Do You Want To Get Well?

image-4.jpg

The 2000 MLB season was one that Yankees fans will never forget. Not only were the Bronx Bombers World Series Champions, but four time All Star Chuck Knoblauch had the worst set back of his career. Arguably worse than any physical ailment a player could endure, Knoblauch suffered with what is commonly known as the "yips." Unsure of its cause, this mental issue disables players from making short simple throws. In the case of the Yankee second baseman, Knoblauch couldn't make the 45 foot throw to first base. The pinnacle of this particular case was when Knoblauch made three throwing errors in the first six innings against the Red Sox which led to him finishing the season in left field. Knoblauch is not the only player to have struggled with the "yips." In fact, entire books have been written on the mental block and how players can recover. Depending on the power of the stronghold, the "yips" have been known to end careers and ruin reputations.

As we read in John 5:1-13, there was a man who had been sick for 38 years. We are unsure of what his sickness was, but we can assume that the man was paralyzed because he needed someone to put him into the water to be healed. In verse six, the author says that "Jesus knew he had already been there a long time." (There was a large number of the sick waiting for moving water, legend had it that the first one in recovered from whatever ailment he had.) Then Jesus said, "Do you want to get well?"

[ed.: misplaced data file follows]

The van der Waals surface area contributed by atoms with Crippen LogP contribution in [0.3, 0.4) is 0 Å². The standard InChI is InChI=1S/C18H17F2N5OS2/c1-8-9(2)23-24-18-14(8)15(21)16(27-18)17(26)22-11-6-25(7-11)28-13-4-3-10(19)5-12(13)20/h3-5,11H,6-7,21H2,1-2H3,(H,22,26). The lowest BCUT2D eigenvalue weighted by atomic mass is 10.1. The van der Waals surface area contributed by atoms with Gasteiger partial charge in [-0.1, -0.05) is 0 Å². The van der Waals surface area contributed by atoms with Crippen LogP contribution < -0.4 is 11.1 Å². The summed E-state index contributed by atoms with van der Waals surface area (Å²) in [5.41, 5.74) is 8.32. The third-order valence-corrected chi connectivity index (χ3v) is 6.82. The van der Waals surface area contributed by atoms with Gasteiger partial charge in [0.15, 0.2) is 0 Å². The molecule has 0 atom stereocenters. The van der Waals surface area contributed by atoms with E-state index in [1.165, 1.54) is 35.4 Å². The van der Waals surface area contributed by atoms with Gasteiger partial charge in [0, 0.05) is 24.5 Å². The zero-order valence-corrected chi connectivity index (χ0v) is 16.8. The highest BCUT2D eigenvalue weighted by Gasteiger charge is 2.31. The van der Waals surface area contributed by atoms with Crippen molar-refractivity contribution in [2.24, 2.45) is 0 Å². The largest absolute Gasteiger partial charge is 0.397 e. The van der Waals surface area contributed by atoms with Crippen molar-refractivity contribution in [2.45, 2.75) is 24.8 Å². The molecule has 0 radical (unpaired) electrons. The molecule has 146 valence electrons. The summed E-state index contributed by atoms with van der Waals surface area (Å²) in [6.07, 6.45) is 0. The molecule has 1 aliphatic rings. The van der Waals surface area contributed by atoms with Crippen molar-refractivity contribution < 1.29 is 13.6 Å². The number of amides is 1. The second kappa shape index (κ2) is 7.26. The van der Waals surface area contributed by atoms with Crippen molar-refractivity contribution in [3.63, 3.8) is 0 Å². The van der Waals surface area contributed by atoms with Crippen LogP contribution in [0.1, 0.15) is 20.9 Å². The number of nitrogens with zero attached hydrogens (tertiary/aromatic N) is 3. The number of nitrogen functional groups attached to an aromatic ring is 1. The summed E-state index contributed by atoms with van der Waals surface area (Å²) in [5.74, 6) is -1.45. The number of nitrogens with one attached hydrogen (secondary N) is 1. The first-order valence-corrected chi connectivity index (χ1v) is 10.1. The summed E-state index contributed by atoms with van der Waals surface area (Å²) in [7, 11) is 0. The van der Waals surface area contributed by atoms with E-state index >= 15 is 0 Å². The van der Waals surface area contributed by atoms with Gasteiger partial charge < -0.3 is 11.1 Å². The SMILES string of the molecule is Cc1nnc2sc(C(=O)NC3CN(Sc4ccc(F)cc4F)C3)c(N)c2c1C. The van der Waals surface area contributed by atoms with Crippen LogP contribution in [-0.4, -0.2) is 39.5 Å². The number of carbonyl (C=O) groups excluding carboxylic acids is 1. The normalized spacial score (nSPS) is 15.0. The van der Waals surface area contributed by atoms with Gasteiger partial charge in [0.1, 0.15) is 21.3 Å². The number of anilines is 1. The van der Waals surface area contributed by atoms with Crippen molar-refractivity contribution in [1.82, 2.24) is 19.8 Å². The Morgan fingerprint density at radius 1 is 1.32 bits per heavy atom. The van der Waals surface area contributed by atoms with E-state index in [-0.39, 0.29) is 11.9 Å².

What seemed to be an obvious answer, resulted in hopelessness. "Sir," the sick man answered, "I don't have a man to put me into the pool when the water is stirred up, but while I'm coming, someone goes down ahead of me." This man believed that his circumstances were too great for any healing. Although he didn't say "no," his actions spoke louder than words. Weather it is a bad case of the "yips," or any other circumstances, often times we believe that our circumstances are too much to be healed from and grow to be content with the issue at hand. Like the man who had been at the pool for 38 years, we begin to let our circumstances define us.

Jesus responded, "Get up, pick up your mat and walk." With that, the man was healed. When Jesus said this, he was saying, "You are not defined by your circumstances, you don't have to stay in this place forever." The question Jesus has for you is this, "do you want to get well?" The loneliness of the sick man, Knoblauch, and many more, is great. But it is nothing compared to the power of Jesus Christ.

Jesus tells us that we can give him our burdens and he will take them. There is freedom found in his name. No matter how great of a burden we are carrying, Jesus is standing with open arms asking "do you want to get well?"

Prayer: Lord, I want to get well. May you take the lies of the world that tell me "I Can't." I know that you are greater than all circumstances, so I give mine to you now. Thank you Jesus for carrying my burdens and allowing me to pick up my mat and walk. In Jesus name, Amen.

image
image